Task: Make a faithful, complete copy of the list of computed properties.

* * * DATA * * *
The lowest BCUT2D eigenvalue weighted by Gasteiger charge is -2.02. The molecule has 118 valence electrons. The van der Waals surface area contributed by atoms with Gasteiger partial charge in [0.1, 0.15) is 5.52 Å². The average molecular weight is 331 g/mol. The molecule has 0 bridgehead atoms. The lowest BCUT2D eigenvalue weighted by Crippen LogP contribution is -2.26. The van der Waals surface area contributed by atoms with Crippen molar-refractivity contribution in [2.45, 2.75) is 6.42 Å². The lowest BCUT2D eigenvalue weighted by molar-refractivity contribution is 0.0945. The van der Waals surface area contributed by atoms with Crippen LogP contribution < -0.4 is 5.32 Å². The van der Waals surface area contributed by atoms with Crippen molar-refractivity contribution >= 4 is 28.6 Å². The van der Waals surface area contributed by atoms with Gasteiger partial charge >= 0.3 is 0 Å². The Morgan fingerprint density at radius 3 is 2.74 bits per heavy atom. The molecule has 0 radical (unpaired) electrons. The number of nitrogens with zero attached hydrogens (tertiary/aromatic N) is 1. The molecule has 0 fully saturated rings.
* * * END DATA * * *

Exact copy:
The lowest BCUT2D eigenvalue weighted by Gasteiger charge is -2.02. The molecule has 118 valence electrons. The van der Waals surface area contributed by atoms with Gasteiger partial charge in [0.1, 0.15) is 5.52 Å². The average molecular weight is 331 g/mol. The molecule has 0 bridgehead atoms. The lowest BCUT2D eigenvalue weighted by Crippen LogP contribution is -2.26. The van der Waals surface area contributed by atoms with Crippen molar-refractivity contribution in [2.45, 2.75) is 6.42 Å². The lowest BCUT2D eigenvalue weighted by molar-refractivity contribution is 0.0945. The van der Waals surface area contributed by atoms with Crippen LogP contribution < -0.4 is 5.32 Å². The van der Waals surface area contributed by atoms with Crippen molar-refractivity contribution >= 4 is 28.6 Å². The van der Waals surface area contributed by atoms with Gasteiger partial charge >= 0.3 is 0 Å². The Morgan fingerprint density at radius 3 is 2.74 bits per heavy atom. The molecule has 0 radical (unpaired) electrons. The number of nitrogens with zero attached hydrogens (tertiary/aromatic N) is 1. The molecule has 0 fully saturated rings.